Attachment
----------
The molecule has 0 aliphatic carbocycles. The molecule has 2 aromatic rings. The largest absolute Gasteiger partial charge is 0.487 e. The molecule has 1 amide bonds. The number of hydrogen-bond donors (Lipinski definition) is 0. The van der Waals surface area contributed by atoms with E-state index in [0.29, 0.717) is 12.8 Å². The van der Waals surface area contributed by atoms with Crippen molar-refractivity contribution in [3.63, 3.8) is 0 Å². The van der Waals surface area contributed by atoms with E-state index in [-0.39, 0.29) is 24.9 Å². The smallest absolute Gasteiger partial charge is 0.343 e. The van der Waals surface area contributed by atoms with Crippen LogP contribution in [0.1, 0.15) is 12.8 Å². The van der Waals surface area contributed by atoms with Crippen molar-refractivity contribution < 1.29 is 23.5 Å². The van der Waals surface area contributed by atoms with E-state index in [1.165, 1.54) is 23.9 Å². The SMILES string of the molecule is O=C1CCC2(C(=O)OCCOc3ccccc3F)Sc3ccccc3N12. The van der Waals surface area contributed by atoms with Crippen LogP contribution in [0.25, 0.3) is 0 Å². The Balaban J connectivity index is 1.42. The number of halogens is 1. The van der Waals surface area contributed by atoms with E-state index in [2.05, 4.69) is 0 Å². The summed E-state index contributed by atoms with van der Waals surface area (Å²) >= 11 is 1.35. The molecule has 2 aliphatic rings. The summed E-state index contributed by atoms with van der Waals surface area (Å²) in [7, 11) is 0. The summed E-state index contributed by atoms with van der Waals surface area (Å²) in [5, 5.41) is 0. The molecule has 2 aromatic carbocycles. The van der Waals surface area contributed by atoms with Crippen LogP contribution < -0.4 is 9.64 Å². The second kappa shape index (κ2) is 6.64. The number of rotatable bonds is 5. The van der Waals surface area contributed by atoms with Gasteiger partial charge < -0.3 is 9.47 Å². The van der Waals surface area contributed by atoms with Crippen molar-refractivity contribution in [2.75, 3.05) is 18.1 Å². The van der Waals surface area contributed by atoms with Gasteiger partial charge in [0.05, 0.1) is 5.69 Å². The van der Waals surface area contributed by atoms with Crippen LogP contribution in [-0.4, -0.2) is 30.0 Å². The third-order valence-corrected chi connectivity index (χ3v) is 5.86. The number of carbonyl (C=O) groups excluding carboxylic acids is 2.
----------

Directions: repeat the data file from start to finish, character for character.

The molecule has 0 aliphatic carbocycles. The molecule has 2 aromatic rings. The largest absolute Gasteiger partial charge is 0.487 e. The molecule has 1 amide bonds. The number of hydrogen-bond donors (Lipinski definition) is 0. The van der Waals surface area contributed by atoms with E-state index in [0.29, 0.717) is 12.8 Å². The van der Waals surface area contributed by atoms with Crippen molar-refractivity contribution in [3.63, 3.8) is 0 Å². The van der Waals surface area contributed by atoms with E-state index in [-0.39, 0.29) is 24.9 Å². The smallest absolute Gasteiger partial charge is 0.343 e. The van der Waals surface area contributed by atoms with Crippen LogP contribution in [0.1, 0.15) is 12.8 Å². The van der Waals surface area contributed by atoms with Crippen molar-refractivity contribution < 1.29 is 23.5 Å². The van der Waals surface area contributed by atoms with E-state index in [1.165, 1.54) is 23.9 Å². The SMILES string of the molecule is O=C1CCC2(C(=O)OCCOc3ccccc3F)Sc3ccccc3N12. The van der Waals surface area contributed by atoms with Crippen LogP contribution in [0.25, 0.3) is 0 Å². The Balaban J connectivity index is 1.42. The number of halogens is 1. The van der Waals surface area contributed by atoms with E-state index in [2.05, 4.69) is 0 Å². The summed E-state index contributed by atoms with van der Waals surface area (Å²) >= 11 is 1.35. The molecule has 2 aliphatic rings. The summed E-state index contributed by atoms with van der Waals surface area (Å²) in [7, 11) is 0. The summed E-state index contributed by atoms with van der Waals surface area (Å²) in [5, 5.41) is 0. The molecule has 2 aromatic carbocycles. The van der Waals surface area contributed by atoms with Crippen LogP contribution < -0.4 is 9.64 Å². The second kappa shape index (κ2) is 6.64. The number of rotatable bonds is 5. The van der Waals surface area contributed by atoms with Gasteiger partial charge < -0.3 is 9.47 Å². The van der Waals surface area contributed by atoms with Crippen molar-refractivity contribution in [2.75, 3.05) is 18.1 Å². The van der Waals surface area contributed by atoms with Gasteiger partial charge in [0.05, 0.1) is 5.69 Å². The van der Waals surface area contributed by atoms with Crippen LogP contribution in [-0.4, -0.2) is 30.0 Å². The third-order valence-corrected chi connectivity index (χ3v) is 5.86. The number of carbonyl (C=O) groups excluding carboxylic acids is 2.